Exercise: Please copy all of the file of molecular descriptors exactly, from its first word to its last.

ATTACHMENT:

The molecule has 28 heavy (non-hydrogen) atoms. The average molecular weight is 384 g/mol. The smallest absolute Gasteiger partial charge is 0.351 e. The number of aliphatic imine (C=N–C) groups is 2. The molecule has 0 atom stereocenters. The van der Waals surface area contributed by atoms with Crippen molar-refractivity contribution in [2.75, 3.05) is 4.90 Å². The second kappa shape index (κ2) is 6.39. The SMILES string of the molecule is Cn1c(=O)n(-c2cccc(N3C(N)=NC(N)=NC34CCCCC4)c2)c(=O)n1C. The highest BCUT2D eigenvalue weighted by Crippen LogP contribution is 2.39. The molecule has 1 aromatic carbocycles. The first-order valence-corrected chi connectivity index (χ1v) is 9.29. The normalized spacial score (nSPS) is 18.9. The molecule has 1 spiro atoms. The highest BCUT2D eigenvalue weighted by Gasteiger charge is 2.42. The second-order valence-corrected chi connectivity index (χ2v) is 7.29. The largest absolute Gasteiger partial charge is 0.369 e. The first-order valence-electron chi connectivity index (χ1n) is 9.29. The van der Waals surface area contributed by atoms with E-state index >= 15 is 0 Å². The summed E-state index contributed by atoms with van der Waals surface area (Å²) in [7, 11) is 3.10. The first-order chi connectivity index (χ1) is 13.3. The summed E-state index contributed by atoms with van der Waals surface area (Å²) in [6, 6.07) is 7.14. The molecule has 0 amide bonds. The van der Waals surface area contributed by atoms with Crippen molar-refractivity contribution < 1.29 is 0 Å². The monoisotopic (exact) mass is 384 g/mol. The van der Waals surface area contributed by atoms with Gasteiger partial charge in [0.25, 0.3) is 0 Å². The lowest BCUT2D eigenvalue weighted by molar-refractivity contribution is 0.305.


The molecule has 28 heavy (non-hydrogen) atoms. The average molecular weight is 384 g/mol. The smallest absolute Gasteiger partial charge is 0.351 e. The number of aliphatic imine (C=N–C) groups is 2. The molecule has 0 atom stereocenters. The van der Waals surface area contributed by atoms with Crippen molar-refractivity contribution in [2.75, 3.05) is 4.90 Å². The second kappa shape index (κ2) is 6.39. The SMILES string of the molecule is Cn1c(=O)n(-c2cccc(N3C(N)=NC(N)=NC34CCCCC4)c2)c(=O)n1C. The highest BCUT2D eigenvalue weighted by Crippen LogP contribution is 2.39. The molecule has 1 aromatic carbocycles. The first-order valence-corrected chi connectivity index (χ1v) is 9.29. The normalized spacial score (nSPS) is 18.9. The molecule has 1 spiro atoms. The highest BCUT2D eigenvalue weighted by Gasteiger charge is 2.42. The second-order valence-corrected chi connectivity index (χ2v) is 7.29. The largest absolute Gasteiger partial charge is 0.369 e. The first-order valence-electron chi connectivity index (χ1n) is 9.29. The van der Waals surface area contributed by atoms with E-state index >= 15 is 0 Å². The summed E-state index contributed by atoms with van der Waals surface area (Å²) in [7, 11) is 3.10. The first-order chi connectivity index (χ1) is 13.3. The summed E-state index contributed by atoms with van der Waals surface area (Å²) in [6, 6.07) is 7.14. The molecule has 0 amide bonds. The van der Waals surface area contributed by atoms with Crippen molar-refractivity contribution < 1.29 is 0 Å². The monoisotopic (exact) mass is 384 g/mol. The van der Waals surface area contributed by atoms with Gasteiger partial charge in [0.25, 0.3) is 0 Å². The lowest BCUT2D eigenvalue weighted by molar-refractivity contribution is 0.305.